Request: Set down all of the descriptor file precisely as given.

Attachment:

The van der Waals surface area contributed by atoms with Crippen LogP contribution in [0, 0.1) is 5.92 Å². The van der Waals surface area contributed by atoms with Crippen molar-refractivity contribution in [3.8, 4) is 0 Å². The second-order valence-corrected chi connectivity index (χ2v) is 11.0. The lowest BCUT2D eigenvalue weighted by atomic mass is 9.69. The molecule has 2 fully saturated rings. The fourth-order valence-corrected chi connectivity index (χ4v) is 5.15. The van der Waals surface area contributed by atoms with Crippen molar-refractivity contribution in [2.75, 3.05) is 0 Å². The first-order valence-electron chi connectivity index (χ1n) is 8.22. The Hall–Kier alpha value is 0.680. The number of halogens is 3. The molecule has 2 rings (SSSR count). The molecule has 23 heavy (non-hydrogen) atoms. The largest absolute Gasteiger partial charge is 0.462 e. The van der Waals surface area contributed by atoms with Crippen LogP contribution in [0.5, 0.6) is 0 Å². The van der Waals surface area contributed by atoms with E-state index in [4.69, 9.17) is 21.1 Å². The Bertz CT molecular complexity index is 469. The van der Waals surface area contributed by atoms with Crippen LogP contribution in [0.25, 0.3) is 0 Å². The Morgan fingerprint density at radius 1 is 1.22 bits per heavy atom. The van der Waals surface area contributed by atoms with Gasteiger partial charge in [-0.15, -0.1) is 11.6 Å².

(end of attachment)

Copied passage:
The van der Waals surface area contributed by atoms with Crippen LogP contribution in [0, 0.1) is 5.92 Å². The van der Waals surface area contributed by atoms with Crippen molar-refractivity contribution in [3.8, 4) is 0 Å². The second-order valence-corrected chi connectivity index (χ2v) is 11.0. The lowest BCUT2D eigenvalue weighted by atomic mass is 9.69. The molecule has 2 fully saturated rings. The fourth-order valence-corrected chi connectivity index (χ4v) is 5.15. The van der Waals surface area contributed by atoms with Crippen molar-refractivity contribution in [2.75, 3.05) is 0 Å². The first-order valence-electron chi connectivity index (χ1n) is 8.22. The Hall–Kier alpha value is 0.680. The number of halogens is 3. The molecule has 2 rings (SSSR count). The molecule has 23 heavy (non-hydrogen) atoms. The largest absolute Gasteiger partial charge is 0.462 e. The van der Waals surface area contributed by atoms with Crippen LogP contribution in [0.5, 0.6) is 0 Å². The van der Waals surface area contributed by atoms with E-state index in [4.69, 9.17) is 21.1 Å². The Bertz CT molecular complexity index is 469. The van der Waals surface area contributed by atoms with Crippen LogP contribution in [0.25, 0.3) is 0 Å². The Morgan fingerprint density at radius 1 is 1.22 bits per heavy atom. The van der Waals surface area contributed by atoms with Gasteiger partial charge in [-0.15, -0.1) is 11.6 Å².